The nations current popular “music” was built on the foundation of Jazz, Blues, and Bluegrass/ “Country (pre 1960s) so for young musicians to ignore, have no knowledge off, and frankly not listen to those genres while trying to pass themselves off as musicians basically explains the state of the Billboard charts. I believe this knowledge makes you a better and more diverse musician so I always check an artist’s list of musicians they like and look up to, and when I see Blink 182 I run. Any Myspace yahoo can record a song that doesn’t mean its music.

The same can be said of film. I have spoken to many who claim a love of cinema and so to not knows its roots is like slapping the art in metaphorical face. OK- I’ll grant you Lilian Gish is a slight obscure being the reigning queen of silent film, but not knowing Katharine Hepburn?! That’s like being a songwriter a not knowing Carole King.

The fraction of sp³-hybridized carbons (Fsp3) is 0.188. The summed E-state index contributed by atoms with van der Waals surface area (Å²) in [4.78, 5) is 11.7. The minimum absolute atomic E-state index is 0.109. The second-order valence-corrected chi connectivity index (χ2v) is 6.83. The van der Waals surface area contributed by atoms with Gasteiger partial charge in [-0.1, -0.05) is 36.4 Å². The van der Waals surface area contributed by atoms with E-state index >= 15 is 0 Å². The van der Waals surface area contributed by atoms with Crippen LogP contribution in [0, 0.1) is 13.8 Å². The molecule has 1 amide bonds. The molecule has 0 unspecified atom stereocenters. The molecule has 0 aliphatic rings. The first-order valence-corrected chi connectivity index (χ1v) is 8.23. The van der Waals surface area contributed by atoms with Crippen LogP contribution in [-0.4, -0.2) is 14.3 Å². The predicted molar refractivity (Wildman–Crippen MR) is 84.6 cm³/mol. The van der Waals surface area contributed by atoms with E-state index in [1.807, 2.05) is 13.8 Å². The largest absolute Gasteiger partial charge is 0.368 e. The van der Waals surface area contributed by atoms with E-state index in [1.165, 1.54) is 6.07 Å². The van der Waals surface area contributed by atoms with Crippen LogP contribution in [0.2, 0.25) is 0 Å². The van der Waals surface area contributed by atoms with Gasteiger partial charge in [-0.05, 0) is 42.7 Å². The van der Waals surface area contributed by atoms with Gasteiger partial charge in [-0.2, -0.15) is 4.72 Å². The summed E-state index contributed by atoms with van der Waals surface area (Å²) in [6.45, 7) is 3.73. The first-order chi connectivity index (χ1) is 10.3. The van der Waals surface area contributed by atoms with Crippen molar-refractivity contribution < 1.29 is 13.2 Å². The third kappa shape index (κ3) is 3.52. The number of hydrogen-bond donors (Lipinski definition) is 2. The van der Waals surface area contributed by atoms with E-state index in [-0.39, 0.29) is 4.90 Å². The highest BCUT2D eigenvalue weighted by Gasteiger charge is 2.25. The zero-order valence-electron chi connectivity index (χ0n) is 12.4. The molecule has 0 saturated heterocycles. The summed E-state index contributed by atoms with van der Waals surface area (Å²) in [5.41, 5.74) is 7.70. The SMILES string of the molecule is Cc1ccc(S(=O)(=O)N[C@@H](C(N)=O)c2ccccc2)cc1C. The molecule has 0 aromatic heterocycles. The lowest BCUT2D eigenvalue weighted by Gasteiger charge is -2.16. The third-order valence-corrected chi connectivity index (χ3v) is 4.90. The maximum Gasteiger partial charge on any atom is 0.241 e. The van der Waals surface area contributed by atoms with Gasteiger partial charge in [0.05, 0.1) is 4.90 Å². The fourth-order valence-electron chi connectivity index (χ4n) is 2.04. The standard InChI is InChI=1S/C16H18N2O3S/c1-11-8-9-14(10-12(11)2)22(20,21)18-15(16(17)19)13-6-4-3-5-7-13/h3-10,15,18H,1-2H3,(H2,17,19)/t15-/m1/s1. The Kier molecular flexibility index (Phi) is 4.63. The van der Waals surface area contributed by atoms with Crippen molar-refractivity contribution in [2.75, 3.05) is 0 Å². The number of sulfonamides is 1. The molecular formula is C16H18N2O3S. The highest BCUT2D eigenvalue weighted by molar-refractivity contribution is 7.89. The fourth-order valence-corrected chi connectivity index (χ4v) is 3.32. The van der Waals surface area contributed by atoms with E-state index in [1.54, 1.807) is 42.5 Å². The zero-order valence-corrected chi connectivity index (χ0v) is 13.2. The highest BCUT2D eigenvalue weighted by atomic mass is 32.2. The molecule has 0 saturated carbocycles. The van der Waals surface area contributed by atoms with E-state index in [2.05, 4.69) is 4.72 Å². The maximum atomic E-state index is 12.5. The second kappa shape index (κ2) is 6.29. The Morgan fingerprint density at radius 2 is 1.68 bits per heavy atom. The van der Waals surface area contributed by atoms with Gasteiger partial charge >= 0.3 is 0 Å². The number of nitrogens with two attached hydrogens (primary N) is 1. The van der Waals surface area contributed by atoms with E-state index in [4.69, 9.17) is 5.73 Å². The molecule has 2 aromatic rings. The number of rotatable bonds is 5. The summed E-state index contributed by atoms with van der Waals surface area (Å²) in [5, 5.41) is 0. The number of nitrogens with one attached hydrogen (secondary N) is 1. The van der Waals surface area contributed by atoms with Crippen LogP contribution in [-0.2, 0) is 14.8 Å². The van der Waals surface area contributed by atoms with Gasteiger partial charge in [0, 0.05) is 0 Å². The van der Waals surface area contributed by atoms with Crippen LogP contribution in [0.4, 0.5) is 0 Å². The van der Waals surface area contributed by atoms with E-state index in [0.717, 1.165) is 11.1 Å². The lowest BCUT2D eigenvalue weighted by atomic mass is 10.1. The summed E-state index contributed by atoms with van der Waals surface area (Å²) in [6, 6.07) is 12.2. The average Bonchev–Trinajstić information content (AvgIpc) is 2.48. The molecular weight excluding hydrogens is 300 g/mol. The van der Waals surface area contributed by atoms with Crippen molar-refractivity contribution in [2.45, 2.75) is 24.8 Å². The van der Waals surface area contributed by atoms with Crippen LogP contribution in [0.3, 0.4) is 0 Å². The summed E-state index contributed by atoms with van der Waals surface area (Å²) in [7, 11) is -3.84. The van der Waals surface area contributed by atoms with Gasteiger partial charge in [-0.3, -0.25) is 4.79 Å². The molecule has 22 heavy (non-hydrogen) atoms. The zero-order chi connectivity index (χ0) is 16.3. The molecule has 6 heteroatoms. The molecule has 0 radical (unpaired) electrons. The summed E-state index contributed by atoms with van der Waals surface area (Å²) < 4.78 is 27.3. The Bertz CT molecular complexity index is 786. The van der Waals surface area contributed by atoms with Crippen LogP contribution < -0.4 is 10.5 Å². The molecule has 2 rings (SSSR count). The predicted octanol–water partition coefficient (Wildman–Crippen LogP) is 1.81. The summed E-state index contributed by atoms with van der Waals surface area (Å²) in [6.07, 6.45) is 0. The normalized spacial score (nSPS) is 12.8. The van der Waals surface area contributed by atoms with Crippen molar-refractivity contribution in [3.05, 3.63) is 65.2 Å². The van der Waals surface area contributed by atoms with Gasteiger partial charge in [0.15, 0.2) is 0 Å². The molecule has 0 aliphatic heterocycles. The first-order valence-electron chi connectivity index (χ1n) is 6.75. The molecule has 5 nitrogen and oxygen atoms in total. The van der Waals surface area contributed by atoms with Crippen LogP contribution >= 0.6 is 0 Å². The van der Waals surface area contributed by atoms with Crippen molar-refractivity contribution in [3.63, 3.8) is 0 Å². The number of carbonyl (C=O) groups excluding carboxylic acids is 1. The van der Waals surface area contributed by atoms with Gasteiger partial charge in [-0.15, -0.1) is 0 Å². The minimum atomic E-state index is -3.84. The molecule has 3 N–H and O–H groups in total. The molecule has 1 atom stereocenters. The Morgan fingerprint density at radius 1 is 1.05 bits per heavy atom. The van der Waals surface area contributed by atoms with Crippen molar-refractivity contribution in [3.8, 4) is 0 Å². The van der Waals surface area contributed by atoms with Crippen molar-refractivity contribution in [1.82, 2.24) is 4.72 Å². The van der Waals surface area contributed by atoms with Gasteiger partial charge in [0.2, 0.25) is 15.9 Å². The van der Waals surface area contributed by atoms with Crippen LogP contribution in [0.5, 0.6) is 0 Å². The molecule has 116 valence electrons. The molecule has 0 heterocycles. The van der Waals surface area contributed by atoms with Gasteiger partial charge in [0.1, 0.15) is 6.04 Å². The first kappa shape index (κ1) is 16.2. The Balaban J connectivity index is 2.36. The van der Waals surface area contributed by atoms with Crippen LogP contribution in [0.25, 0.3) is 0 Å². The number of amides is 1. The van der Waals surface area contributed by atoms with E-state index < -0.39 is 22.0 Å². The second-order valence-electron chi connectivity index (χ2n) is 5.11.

Now let me stop and give the teenager some slack for a moment. I can’t really blame them for the ticket and record sales. For this, I blame the parents for. They are the ones supplying the money and CC numbers so that their kids can buy and see this junk. The JB wouldn’t exist if parents stopped buying the stuff for their kids. So yeah, I’m saying parents have no spine. They bemoan the state of youth and yet support it. If you don’t like sagging pants stop buying pants for your kids that are too big. If they think kids today are stupid they stop showing up at school and interfering with the teachers trying to do their job by arguing over grades.